For months I have been saying “the Teeswaters will be here in the April” and “our sheep will lamb in April”. Well guess what? It’s finally April
In addition to farm things April is also Mom’s Weekend at Washington State University as well as my birthday. A big month for me and I’m so thankful for all the support I have at home.
It appears I am only getting one Teeswater this year. The breeder had more boys than girls and out of the two ewe lambs she feels only one appropriate for a breeding program. While I am bummed, I appreciate her good character. It is important with any animal to only reproduce from the cream of the crop, but with rare breeds its crucial to not use anything but the best. The goal is to constantly improve the local genetics and for that, standards should be high. So I am getting one FABULOUS little girl later this week.
Meanwhile back at the ranch, our girls are percolating along very nicely. Everyone appears healthy and happy, and quite round. Tom made our first lambing jug. The inside pen where our sheep will have their babies.
Each ewe will occupy the space for just a few days. We have room to build more but it looks like the due dates will be staggered just enough to only have one in labor and delivery at a time. Once delivered the lambs and mom will spend a couple night alone together to get to know each other and to ensure all is at it should be.
Today is the last day of Mom’s Weekend at WSU. It’s been awesome to spend time with my daughter and meet her friends. I even sat in on a chemistry lecture. It was the first time attending a real college lecture, thank goodness for good coffee and my iPad. I did understand a little of what was said (the math bits) and I set a new high score on the game my daughter introduced me to. All in all, an hour well spent.
In between new games, new friends, and midnight strolls through Greek Row, I have coordinated most of the final details of shipping the Teeswater. It seems the crate I originally ordered wasn’t going to be big enough, so an emergency order for a replacement was made. Also, the feed she has been on isn’t available in Alaska so I’m having a bag sent with her to ensure that I have plenty of time to switch her over to local feed without upsetting her system.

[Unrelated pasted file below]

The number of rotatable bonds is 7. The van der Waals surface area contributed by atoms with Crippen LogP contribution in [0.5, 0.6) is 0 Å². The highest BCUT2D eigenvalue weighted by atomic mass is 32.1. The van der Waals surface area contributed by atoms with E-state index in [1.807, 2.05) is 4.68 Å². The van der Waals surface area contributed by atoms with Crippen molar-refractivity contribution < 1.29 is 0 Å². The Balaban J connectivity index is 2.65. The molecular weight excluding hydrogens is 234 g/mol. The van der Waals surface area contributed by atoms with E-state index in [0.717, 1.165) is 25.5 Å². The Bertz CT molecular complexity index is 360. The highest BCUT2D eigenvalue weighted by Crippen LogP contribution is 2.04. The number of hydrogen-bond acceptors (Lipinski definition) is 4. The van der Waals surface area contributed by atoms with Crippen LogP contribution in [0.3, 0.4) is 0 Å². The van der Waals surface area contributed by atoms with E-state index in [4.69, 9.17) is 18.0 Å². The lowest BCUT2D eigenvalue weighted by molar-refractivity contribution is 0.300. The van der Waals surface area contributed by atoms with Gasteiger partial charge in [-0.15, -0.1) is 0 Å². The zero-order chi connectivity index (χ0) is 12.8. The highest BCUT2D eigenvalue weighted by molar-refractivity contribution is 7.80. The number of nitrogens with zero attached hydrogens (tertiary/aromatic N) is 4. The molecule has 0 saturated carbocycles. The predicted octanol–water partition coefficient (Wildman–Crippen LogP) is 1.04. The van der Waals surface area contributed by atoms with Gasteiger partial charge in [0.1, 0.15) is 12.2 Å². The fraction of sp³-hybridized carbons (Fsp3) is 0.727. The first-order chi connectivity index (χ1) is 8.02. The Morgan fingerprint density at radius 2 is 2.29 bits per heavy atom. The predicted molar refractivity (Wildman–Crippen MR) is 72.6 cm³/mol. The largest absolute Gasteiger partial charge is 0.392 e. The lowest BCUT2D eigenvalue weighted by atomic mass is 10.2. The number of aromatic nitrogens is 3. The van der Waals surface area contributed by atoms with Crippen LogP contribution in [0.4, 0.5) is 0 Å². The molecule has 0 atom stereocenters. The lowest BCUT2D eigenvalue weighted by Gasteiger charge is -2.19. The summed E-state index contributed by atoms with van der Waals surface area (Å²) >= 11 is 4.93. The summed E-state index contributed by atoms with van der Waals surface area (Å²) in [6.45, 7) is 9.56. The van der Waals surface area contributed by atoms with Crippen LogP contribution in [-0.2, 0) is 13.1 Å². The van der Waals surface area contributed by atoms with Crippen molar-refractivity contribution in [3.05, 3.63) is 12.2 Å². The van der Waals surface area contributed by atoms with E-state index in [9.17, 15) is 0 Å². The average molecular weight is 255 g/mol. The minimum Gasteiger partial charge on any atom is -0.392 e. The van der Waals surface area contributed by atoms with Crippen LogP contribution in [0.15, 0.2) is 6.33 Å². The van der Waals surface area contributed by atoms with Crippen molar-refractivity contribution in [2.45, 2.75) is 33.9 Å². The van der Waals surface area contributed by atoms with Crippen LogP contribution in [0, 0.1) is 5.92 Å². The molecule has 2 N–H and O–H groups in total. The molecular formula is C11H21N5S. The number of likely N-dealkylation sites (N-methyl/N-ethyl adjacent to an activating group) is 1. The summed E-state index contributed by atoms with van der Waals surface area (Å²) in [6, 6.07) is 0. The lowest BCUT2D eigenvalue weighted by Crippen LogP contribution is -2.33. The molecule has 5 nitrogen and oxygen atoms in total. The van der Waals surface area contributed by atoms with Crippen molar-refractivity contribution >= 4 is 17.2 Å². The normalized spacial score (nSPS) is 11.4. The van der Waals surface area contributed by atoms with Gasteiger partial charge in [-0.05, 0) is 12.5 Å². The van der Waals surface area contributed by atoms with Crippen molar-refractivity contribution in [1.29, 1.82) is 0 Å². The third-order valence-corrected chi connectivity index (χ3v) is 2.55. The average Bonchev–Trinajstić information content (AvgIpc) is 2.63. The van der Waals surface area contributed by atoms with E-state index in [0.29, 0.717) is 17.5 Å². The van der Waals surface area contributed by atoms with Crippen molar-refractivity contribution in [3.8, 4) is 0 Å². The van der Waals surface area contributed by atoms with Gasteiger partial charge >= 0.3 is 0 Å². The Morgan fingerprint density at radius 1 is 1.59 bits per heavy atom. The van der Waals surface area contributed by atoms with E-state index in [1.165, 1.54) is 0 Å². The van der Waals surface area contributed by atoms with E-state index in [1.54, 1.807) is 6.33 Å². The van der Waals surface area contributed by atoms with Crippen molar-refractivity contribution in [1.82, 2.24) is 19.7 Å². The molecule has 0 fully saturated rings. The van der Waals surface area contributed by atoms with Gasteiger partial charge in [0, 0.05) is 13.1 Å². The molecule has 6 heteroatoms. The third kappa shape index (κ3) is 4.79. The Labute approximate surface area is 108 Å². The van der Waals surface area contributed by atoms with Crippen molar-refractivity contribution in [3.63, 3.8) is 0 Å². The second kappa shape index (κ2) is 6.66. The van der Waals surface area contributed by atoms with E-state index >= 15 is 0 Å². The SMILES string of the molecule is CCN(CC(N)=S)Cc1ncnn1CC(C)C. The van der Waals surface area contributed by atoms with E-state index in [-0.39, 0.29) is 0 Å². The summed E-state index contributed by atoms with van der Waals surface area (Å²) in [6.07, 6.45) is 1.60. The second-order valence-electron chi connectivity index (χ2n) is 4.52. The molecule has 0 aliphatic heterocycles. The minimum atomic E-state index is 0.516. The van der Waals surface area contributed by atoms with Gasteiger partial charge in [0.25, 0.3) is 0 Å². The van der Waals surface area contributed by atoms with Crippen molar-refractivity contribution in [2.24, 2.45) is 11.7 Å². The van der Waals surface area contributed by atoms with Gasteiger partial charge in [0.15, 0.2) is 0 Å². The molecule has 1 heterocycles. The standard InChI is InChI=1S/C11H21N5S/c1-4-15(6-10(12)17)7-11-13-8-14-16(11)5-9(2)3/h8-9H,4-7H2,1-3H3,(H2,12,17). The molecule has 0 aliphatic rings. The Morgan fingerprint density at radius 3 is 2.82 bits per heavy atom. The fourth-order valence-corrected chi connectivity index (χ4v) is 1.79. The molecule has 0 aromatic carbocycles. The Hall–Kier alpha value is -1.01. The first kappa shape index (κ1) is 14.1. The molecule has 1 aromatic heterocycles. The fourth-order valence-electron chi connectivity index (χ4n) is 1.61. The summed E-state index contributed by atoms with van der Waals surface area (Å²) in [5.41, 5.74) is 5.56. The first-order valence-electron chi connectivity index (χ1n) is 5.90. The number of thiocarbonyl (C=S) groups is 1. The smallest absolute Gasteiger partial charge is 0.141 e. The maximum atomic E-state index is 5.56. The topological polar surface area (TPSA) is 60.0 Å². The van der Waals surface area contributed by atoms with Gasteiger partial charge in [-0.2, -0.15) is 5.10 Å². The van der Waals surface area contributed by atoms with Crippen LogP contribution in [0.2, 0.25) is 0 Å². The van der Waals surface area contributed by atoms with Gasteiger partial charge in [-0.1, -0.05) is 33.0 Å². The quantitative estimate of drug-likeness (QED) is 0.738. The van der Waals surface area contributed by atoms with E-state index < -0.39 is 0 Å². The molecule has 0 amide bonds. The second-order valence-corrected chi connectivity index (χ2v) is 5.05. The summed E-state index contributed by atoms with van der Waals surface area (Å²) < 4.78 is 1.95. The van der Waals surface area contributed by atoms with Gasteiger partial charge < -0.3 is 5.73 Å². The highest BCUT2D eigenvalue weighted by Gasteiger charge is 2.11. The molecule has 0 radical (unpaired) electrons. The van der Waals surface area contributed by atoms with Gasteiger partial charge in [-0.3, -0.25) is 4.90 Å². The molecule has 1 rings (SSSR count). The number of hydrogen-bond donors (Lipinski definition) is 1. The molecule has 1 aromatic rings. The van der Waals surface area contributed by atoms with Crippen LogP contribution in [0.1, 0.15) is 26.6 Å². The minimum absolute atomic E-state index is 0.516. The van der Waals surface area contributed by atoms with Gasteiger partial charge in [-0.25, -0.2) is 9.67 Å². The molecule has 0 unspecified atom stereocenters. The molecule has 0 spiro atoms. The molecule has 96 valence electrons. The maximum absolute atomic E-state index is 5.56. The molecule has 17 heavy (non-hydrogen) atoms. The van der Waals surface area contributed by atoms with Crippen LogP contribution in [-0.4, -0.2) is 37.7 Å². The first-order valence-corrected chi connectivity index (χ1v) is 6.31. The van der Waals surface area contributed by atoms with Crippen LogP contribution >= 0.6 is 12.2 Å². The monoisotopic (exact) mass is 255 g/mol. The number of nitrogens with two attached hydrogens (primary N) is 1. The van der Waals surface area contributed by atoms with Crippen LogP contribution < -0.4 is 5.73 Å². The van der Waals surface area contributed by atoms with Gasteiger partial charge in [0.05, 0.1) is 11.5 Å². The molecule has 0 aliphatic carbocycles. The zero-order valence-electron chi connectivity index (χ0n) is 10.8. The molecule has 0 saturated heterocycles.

This week Al has shown a huge interest in chicken welfare. Chickens have always been one of those things that were tolerated and pretty much ignored. The Maremmas spend all day every day in and around the barn, co-habitating with chickens and turkeys for their entire lives without really paying any attention at all, except to keep the would-be predators at bay.
The flocks ebb and flow with the seasons and production. Too many roosters or hens past the point of lay, and a handful find their way to Camp Kenmore. Spring is in the air and the incubator gets fired up and new chicks hatch like popcorn. I hatch many and keep a few, chick sales help to offset the feed bills.
Chicks that I keep are housed in the garage for 3 or 4weeks, until they can keep themselves warm. Then they are moved to the barn, into the wooden cage called a brooder, where they are safe from the bigger birds while they adjust to barn life. When they outgrow the brooder they get moved in with the layer flock and have access to the outdoors via the automatic pop-door.
The chicks in question were hatched around the first of the year. Three little black chickens, teenagers in chicken years, full of vim and vigor but not enough smarts to come inside at night. Poor Al couldn’t get into the chicken run but wanted to be sure we knew these youngsters were staying out all night. Fussy and whining, he led Tom to the fence so the little buggers could be put inside.
Saddly, the littles kept staying out all night and two perished. Al was beside himself, unable to get to them. The lone survivor has been demoted back to the brooder for another week or so and will be reintroduced to the flock with some smarter siblings.
Today will be movies and chillin’ in the dorms. Tomorrow is travel day, home again, home again… Friday the baby Tees flies to Alaska. Saturday is my birthday. Sunday is Easter. And somewhere, in all of that, the first lambs will be born at Tower Ranch.